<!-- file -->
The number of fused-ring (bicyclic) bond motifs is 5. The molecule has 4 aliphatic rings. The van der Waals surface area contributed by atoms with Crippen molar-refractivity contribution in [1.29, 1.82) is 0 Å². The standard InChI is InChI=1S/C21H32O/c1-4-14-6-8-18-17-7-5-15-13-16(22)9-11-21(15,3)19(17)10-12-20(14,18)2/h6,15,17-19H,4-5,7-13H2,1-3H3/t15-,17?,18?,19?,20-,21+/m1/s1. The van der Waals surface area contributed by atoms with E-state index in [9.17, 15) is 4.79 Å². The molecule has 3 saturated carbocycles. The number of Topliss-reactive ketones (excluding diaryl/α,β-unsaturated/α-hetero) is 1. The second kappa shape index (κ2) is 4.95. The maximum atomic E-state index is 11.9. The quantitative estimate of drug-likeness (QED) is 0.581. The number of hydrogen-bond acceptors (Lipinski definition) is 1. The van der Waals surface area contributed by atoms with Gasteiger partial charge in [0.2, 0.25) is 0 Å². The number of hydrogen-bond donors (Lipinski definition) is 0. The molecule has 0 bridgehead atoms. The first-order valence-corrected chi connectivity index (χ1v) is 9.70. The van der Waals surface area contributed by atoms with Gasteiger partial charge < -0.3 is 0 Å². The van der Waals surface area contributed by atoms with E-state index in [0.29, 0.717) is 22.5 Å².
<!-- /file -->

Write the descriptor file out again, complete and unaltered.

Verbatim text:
The number of fused-ring (bicyclic) bond motifs is 5. The molecule has 4 aliphatic rings. The van der Waals surface area contributed by atoms with Crippen molar-refractivity contribution in [1.29, 1.82) is 0 Å². The standard InChI is InChI=1S/C21H32O/c1-4-14-6-8-18-17-7-5-15-13-16(22)9-11-21(15,3)19(17)10-12-20(14,18)2/h6,15,17-19H,4-5,7-13H2,1-3H3/t15-,17?,18?,19?,20-,21+/m1/s1. The van der Waals surface area contributed by atoms with E-state index in [9.17, 15) is 4.79 Å². The molecule has 3 saturated carbocycles. The number of Topliss-reactive ketones (excluding diaryl/α,β-unsaturated/α-hetero) is 1. The second kappa shape index (κ2) is 4.95. The maximum atomic E-state index is 11.9. The quantitative estimate of drug-likeness (QED) is 0.581. The number of hydrogen-bond acceptors (Lipinski definition) is 1. The van der Waals surface area contributed by atoms with Gasteiger partial charge in [0.2, 0.25) is 0 Å². The number of hydrogen-bond donors (Lipinski definition) is 0. The molecule has 0 bridgehead atoms. The first-order valence-corrected chi connectivity index (χ1v) is 9.70. The van der Waals surface area contributed by atoms with Gasteiger partial charge < -0.3 is 0 Å². The van der Waals surface area contributed by atoms with E-state index in [0.29, 0.717) is 22.5 Å².